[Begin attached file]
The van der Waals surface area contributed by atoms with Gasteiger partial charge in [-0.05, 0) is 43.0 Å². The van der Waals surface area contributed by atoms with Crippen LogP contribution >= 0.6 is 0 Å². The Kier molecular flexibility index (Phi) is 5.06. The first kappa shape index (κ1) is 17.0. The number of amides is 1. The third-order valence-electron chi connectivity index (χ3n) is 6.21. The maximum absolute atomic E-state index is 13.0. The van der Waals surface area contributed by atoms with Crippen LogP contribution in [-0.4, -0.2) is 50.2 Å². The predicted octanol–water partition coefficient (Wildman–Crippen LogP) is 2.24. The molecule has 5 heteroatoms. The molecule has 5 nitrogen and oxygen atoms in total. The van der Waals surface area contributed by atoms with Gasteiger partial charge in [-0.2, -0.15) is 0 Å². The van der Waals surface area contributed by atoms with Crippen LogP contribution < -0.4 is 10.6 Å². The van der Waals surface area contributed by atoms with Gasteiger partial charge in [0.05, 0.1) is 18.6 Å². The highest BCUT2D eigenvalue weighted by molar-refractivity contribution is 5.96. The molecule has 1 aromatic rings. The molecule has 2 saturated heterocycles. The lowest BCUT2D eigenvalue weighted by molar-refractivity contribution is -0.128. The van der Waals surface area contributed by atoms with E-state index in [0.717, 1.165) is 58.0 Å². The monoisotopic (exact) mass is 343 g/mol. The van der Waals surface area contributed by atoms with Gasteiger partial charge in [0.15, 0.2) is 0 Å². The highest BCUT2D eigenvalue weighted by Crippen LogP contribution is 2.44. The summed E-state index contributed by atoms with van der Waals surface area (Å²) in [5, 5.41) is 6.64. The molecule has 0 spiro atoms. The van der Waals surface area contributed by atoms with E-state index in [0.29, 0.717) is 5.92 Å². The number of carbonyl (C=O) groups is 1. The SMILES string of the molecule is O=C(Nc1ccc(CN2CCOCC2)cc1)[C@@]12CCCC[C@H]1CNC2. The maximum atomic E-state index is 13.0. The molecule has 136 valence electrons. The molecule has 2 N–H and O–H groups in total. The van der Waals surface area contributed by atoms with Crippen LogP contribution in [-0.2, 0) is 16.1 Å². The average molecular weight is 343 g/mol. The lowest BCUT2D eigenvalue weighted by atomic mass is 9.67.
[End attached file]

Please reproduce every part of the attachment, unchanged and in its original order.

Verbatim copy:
The van der Waals surface area contributed by atoms with Gasteiger partial charge in [-0.05, 0) is 43.0 Å². The van der Waals surface area contributed by atoms with Crippen LogP contribution >= 0.6 is 0 Å². The Kier molecular flexibility index (Phi) is 5.06. The first kappa shape index (κ1) is 17.0. The number of amides is 1. The third-order valence-electron chi connectivity index (χ3n) is 6.21. The maximum absolute atomic E-state index is 13.0. The van der Waals surface area contributed by atoms with Crippen LogP contribution in [-0.4, -0.2) is 50.2 Å². The predicted octanol–water partition coefficient (Wildman–Crippen LogP) is 2.24. The molecule has 5 heteroatoms. The molecule has 5 nitrogen and oxygen atoms in total. The van der Waals surface area contributed by atoms with Gasteiger partial charge in [-0.2, -0.15) is 0 Å². The van der Waals surface area contributed by atoms with Crippen LogP contribution < -0.4 is 10.6 Å². The van der Waals surface area contributed by atoms with Gasteiger partial charge in [0.05, 0.1) is 18.6 Å². The highest BCUT2D eigenvalue weighted by molar-refractivity contribution is 5.96. The molecule has 1 aromatic rings. The molecule has 2 saturated heterocycles. The lowest BCUT2D eigenvalue weighted by molar-refractivity contribution is -0.128. The van der Waals surface area contributed by atoms with E-state index in [0.717, 1.165) is 58.0 Å². The monoisotopic (exact) mass is 343 g/mol. The van der Waals surface area contributed by atoms with Gasteiger partial charge in [0.15, 0.2) is 0 Å². The highest BCUT2D eigenvalue weighted by Crippen LogP contribution is 2.44. The summed E-state index contributed by atoms with van der Waals surface area (Å²) in [5, 5.41) is 6.64. The molecule has 0 spiro atoms. The van der Waals surface area contributed by atoms with E-state index in [0.29, 0.717) is 5.92 Å². The number of carbonyl (C=O) groups is 1. The SMILES string of the molecule is O=C(Nc1ccc(CN2CCOCC2)cc1)[C@@]12CCCC[C@H]1CNC2. The maximum atomic E-state index is 13.0. The molecule has 136 valence electrons. The molecule has 2 N–H and O–H groups in total. The van der Waals surface area contributed by atoms with Crippen LogP contribution in [-0.2, 0) is 16.1 Å². The average molecular weight is 343 g/mol. The lowest BCUT2D eigenvalue weighted by atomic mass is 9.67.